With signing day right around the corner and the current dead period about to expire, now is as good of a time as any to examine the so-far-so-quiet recruiting landscape of Kansas University’s football program.
As you surely know by now, coach David Beaty’s first full class will not be a full class.
Beaty, who was hired in December of 2014 and barely had two months to fill out the 2015 class, will have the luxury of bringing a class entirely full of his recruits to Lawrence this time around, but it will not be a full class.
Because of the number of 2015 additions that counted forward toward the 2016 class in order to get them on campus prior to last season — think WRs Quincy Perdue and Joshua Stanford, OL Larry Hughes, DT Corey King, etc. — the final number that Beaty will be able to add in the soon-to-be-revealed 2016 class will be closer to 18 or 19 instead of the full 25 allowed annually by the NCAA.
In case you’ve forgotten or are in need of a refresher, a quick look at the 2016 recruiting class thus far, a list that includes the three recruits who signed during the mid-year transfer signing period and the seven oral commitments who, as far as we know, remain committed to the program.
What we know
On the surface, with the Jayhawks known to be lacking numbers to begin with, that certainly seems like a bummer. But the actual read is in the eye of the beholder, and you can either choose to look at it as a lost opportunity to add more young bodies in the 2016 class or as a way to get a head start on the 2016 class by bringing those recruits to campus earlier.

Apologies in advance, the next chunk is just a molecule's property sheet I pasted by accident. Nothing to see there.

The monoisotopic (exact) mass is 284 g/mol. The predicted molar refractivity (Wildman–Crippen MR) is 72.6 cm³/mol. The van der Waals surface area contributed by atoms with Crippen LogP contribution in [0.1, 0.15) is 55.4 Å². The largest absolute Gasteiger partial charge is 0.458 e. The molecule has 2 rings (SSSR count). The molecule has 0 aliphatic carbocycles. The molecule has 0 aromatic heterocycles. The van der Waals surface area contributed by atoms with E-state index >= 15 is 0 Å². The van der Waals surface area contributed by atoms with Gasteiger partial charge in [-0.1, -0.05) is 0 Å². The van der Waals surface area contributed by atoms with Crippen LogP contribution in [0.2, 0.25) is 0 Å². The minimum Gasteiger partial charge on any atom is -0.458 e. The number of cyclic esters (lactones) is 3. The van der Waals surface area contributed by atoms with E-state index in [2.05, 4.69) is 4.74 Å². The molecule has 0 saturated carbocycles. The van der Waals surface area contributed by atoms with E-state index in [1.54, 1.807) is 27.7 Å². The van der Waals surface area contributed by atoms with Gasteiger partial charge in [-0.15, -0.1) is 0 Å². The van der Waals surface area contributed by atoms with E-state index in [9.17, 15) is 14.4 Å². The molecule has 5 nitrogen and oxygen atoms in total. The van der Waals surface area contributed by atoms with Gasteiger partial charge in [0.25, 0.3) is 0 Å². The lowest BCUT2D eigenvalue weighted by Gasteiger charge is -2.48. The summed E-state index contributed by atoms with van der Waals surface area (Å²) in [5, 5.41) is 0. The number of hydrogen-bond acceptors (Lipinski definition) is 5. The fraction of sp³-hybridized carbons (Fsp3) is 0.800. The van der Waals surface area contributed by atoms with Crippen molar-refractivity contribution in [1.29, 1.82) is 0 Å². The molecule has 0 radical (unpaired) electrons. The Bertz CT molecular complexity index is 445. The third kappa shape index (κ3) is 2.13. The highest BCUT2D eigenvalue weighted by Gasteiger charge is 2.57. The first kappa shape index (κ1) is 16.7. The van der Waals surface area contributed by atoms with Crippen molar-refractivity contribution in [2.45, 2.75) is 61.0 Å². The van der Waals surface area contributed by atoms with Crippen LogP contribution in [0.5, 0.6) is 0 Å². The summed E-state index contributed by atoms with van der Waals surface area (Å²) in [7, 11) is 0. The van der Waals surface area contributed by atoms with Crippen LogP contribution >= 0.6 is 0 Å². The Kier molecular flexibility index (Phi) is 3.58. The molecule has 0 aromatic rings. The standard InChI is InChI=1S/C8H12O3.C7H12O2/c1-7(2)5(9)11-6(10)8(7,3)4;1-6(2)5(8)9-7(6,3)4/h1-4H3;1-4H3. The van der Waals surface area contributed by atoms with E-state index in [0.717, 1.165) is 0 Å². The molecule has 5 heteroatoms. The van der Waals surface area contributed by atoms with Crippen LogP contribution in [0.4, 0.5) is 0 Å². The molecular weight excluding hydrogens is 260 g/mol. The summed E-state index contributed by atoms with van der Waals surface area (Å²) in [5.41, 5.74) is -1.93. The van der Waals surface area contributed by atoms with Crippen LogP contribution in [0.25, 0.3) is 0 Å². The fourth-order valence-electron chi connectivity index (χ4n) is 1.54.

A strong case could be made for either argument, but, at least in my opinion, the recruits who arrived early and counted forward but had more than a year or two of eligibility remaining were 2016 scholarships well used. The others, such as Stanford and Perdue, names that no longer appear on the official KU roster, appear to be misses.
But anyone who tells you that the goal is to bat 1.000 in recruiting does not deal in reality. I have yet to talk to or cover a coach who hasn’t taken the approach that if half of the recruits you sign in any given year pan out and contribute, you did all right.
To the best of my knowledge, the following players counted forward to the 2016 class but were on the 2015 roster. As you’ll see, nearly all of them made a meaningful impact last season, even if it was for a winless team.
Larry Hughes, offensive lineman who started several games at tackle still has three years left and is a big part of KU’s plans; Clyde McCauley, offensive lineman who started several games at left tackle and also has three years left; Kendall Duckworth, young, athletic linebacker who played in seven games and also has three years left; Marcquis Roberts, veteran linebacker and South Carolina transfer finished third on the team in tackles (71) and has one year remaining; Corey King, started eight games at DT and rarely came off the field, which allowed KU to give younger D-tackles time to develop without destroying their confidence; WR LaQuivionte Gonzales, the Texas A&M; transfer who will be a huge part of next year’s team, and fellow wideouts Quincy Perdue and Joshua Stanford, who never made much of an impact.